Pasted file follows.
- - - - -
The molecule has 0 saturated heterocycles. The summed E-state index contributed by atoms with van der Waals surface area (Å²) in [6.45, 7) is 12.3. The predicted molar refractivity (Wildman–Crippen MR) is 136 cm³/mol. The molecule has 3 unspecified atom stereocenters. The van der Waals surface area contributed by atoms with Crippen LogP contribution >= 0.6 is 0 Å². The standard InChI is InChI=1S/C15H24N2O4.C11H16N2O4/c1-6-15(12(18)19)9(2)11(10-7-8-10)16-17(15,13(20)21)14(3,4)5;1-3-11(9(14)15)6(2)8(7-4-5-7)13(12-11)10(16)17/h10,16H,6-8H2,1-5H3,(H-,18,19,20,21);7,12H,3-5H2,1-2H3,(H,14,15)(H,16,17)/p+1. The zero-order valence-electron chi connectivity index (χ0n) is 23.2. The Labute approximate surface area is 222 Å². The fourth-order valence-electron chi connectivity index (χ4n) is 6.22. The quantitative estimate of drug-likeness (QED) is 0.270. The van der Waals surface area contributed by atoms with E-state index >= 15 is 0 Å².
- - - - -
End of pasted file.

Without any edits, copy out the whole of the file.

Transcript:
The molecule has 0 saturated heterocycles. The summed E-state index contributed by atoms with van der Waals surface area (Å²) in [6.45, 7) is 12.3. The predicted molar refractivity (Wildman–Crippen MR) is 136 cm³/mol. The molecule has 3 unspecified atom stereocenters. The van der Waals surface area contributed by atoms with Crippen LogP contribution >= 0.6 is 0 Å². The standard InChI is InChI=1S/C15H24N2O4.C11H16N2O4/c1-6-15(12(18)19)9(2)11(10-7-8-10)16-17(15,13(20)21)14(3,4)5;1-3-11(9(14)15)6(2)8(7-4-5-7)13(12-11)10(16)17/h10,16H,6-8H2,1-5H3,(H-,18,19,20,21);7,12H,3-5H2,1-2H3,(H,14,15)(H,16,17)/p+1. The zero-order valence-electron chi connectivity index (χ0n) is 23.2. The Labute approximate surface area is 222 Å². The fourth-order valence-electron chi connectivity index (χ4n) is 6.22. The quantitative estimate of drug-likeness (QED) is 0.270. The van der Waals surface area contributed by atoms with E-state index >= 15 is 0 Å².